Duty to speak? Staying silent when you have breached the contract may be a fraud, says the Helsinki District Court
Failure to inform the contracting party of a breach of contract can be considered a fraud under the Finnish Criminal Code, confirms a ruling of the Helsinki District Court that recently became final at the Helsinki Court of Appeal.
According to the Helsinki District Court’s ruling (13/123154), if you fail to inform someone you have a contract with that you have breached the agreement, this may constitute fraud and subject company management to criminal liability.
However, this conclusion is not that straightforward, as the specific facts of the case had a lot of relevance on the outcome.
The District Court’s ruling became final after all the parties recently withdrew their respective appeals from the Helsinki Court of Appeal. Thus, the ruling is worth a closer look.
Background of the case
In 2003, an information and communication technology company agreed to provide certain Finnish authorities with electronic certificate systems.
The authorities in question must, under Finnish law, ensure rigorous data protection for the electronic certificate systems. Therefore, the contracting parties agreed on a specific contract clause obligating them to notify the other party of a breach of contract.
During the transfer of a part of its business, the company accidentally leaked a data folder – containing critical information on the certificate system of the authorities to an outside company. The company decided not to inform its contracting parties of the data leak.
Not speaking could be deception
The District Court ruled that concealing a data leak was a breach of contract. Moreover, concealing was interpreted as “deception”, as stated in the statutory definition of fraud under the Finnish Criminal Code.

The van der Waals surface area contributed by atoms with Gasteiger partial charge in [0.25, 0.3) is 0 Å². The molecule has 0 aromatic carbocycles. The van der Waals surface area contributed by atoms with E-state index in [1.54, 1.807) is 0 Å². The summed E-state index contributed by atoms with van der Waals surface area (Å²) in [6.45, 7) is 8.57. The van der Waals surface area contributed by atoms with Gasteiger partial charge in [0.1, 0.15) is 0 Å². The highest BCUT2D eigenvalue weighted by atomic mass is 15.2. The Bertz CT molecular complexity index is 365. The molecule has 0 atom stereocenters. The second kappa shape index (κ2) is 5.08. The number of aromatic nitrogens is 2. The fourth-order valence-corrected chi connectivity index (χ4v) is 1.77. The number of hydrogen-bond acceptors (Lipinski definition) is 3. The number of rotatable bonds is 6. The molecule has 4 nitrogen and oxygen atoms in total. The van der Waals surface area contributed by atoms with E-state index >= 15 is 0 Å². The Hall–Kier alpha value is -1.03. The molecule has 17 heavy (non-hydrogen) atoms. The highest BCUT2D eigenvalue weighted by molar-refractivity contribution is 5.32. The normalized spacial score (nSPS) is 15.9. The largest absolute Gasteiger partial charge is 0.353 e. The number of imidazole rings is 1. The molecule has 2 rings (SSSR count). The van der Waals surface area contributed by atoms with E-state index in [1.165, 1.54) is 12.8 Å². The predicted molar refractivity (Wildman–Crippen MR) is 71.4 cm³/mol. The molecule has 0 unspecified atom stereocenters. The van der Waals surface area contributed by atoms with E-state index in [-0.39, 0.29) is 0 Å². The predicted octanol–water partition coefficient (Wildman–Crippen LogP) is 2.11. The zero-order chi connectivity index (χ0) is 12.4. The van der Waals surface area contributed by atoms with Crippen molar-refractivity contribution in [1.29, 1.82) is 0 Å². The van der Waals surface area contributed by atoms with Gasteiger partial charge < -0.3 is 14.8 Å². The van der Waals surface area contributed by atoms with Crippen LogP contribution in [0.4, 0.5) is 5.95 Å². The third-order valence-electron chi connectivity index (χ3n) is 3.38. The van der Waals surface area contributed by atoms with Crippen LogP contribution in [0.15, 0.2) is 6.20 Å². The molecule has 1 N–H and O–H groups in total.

Under the Finnish Criminal Code, it is criminal to deceive another into doing something or refraining from doing something in order to obtain unlawful financial benefit. The deceived party must also suffer economic loss as a result.
According to the District Court, deception means creating an incorrect impression of a matter that may influence the counterparty’s decision-making.
The court reasoned that the company’s contracting parties had been under the incorrect impression that the company was complying with the data protection requirements under the contracts. The company had not actively created the impression, but it had failed to correct it.
In its ruling, the court stated that in business, generally speaking, it is acceptable to pursue one’s own interests to a certain extent and not all unfavourable facts have to be told to counterparty. However, in this case the court seems to have taken into account the contractual obligation to notify the contracting party, as well as the reason behind the notification clause, the rigorous data protection requirements.
The court also infers that the company’s failure to notify the contracting parties of the breach was considered a fraud – not only because of the specific contract clause on notification – but also because the obligation to notify the contracting parties had been based on these authorities’ legal duties to ensure the reliability of the electronic certificate system.
Allocation of criminal liability
The ruling also sheds light on the allocation of criminal liability within a company. A total of six former and current employees of the company faced criminal charges, but only the managing director was held liable.
The District Court found relevance in who ultimately had the legal obligation to inform the company’s counterparties of the data leak and was in the best position to conceal it. According to the court’s ruling, the managing director’s liability is based on the formal status of the managing director, together with his actions.
Practical implications for all companies
For companies operating in Finland, this case teaches us that if you contractually create a duty to speak and fail to do so when you breach the contract, Finnish courts may deem this fraud and subject company management to criminal liability.
This duty to speak, at least in this case, existed because the parties had contractually obligated themselves to inform of a breach. This duty, compounded with the statutory obligation to protect data, was relevant in the court’s outcome. The court inferred that even if the parties did not contractually create a duty to speak, this may have, nevertheless, existed based on the need to protect data.
Should, on the other hand, your contract – or the facts of your particular circumstances – not give you a duty to inform a counterparty of a breach, you may potentially rest more easily should you decide to remain silent. But this is a risk company management must weigh closely, depending on the facts present.